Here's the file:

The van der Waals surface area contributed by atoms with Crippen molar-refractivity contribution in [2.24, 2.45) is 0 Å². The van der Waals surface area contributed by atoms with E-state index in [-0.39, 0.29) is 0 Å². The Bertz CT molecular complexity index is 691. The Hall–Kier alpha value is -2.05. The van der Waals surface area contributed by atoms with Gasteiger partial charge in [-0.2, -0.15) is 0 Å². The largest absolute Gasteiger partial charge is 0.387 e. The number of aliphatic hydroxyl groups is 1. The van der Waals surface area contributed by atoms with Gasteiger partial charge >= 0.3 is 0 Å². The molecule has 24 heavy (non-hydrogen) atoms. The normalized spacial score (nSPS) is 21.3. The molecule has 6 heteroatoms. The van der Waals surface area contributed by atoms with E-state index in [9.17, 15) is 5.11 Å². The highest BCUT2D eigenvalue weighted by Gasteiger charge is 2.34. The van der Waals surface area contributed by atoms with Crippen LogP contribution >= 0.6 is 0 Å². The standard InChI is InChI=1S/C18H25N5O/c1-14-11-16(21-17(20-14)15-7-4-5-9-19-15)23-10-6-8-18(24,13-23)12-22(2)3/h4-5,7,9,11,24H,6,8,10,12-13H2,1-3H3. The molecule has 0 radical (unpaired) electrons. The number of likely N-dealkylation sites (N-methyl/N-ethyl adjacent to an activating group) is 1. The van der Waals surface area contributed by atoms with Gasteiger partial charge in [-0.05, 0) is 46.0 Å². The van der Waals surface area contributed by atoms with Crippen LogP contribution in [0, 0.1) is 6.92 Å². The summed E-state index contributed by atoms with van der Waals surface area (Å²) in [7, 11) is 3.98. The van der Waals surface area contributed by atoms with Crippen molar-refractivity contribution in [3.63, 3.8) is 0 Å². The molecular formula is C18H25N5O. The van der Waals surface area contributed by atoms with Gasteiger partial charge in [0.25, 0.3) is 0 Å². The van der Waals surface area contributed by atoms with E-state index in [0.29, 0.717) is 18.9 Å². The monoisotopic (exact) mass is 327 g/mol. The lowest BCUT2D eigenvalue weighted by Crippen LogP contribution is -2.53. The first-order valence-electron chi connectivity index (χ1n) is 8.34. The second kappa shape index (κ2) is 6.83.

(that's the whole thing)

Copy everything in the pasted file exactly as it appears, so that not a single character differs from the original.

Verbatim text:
The van der Waals surface area contributed by atoms with Crippen molar-refractivity contribution in [2.24, 2.45) is 0 Å². The van der Waals surface area contributed by atoms with E-state index in [-0.39, 0.29) is 0 Å². The Bertz CT molecular complexity index is 691. The Hall–Kier alpha value is -2.05. The van der Waals surface area contributed by atoms with Gasteiger partial charge in [-0.2, -0.15) is 0 Å². The largest absolute Gasteiger partial charge is 0.387 e. The number of aliphatic hydroxyl groups is 1. The van der Waals surface area contributed by atoms with Gasteiger partial charge >= 0.3 is 0 Å². The molecule has 24 heavy (non-hydrogen) atoms. The normalized spacial score (nSPS) is 21.3. The molecule has 6 heteroatoms. The van der Waals surface area contributed by atoms with E-state index in [9.17, 15) is 5.11 Å². The highest BCUT2D eigenvalue weighted by Gasteiger charge is 2.34. The van der Waals surface area contributed by atoms with Crippen LogP contribution >= 0.6 is 0 Å². The standard InChI is InChI=1S/C18H25N5O/c1-14-11-16(21-17(20-14)15-7-4-5-9-19-15)23-10-6-8-18(24,13-23)12-22(2)3/h4-5,7,9,11,24H,6,8,10,12-13H2,1-3H3. The molecule has 0 radical (unpaired) electrons. The number of likely N-dealkylation sites (N-methyl/N-ethyl adjacent to an activating group) is 1. The van der Waals surface area contributed by atoms with Gasteiger partial charge in [-0.05, 0) is 46.0 Å². The van der Waals surface area contributed by atoms with Crippen LogP contribution in [0, 0.1) is 6.92 Å². The summed E-state index contributed by atoms with van der Waals surface area (Å²) in [7, 11) is 3.98. The van der Waals surface area contributed by atoms with Crippen molar-refractivity contribution in [3.63, 3.8) is 0 Å². The molecular formula is C18H25N5O. The van der Waals surface area contributed by atoms with Gasteiger partial charge in [0.25, 0.3) is 0 Å². The van der Waals surface area contributed by atoms with E-state index in [0.29, 0.717) is 18.9 Å². The monoisotopic (exact) mass is 327 g/mol. The lowest BCUT2D eigenvalue weighted by Crippen LogP contribution is -2.53. The first-order valence-electron chi connectivity index (χ1n) is 8.34. The second kappa shape index (κ2) is 6.83.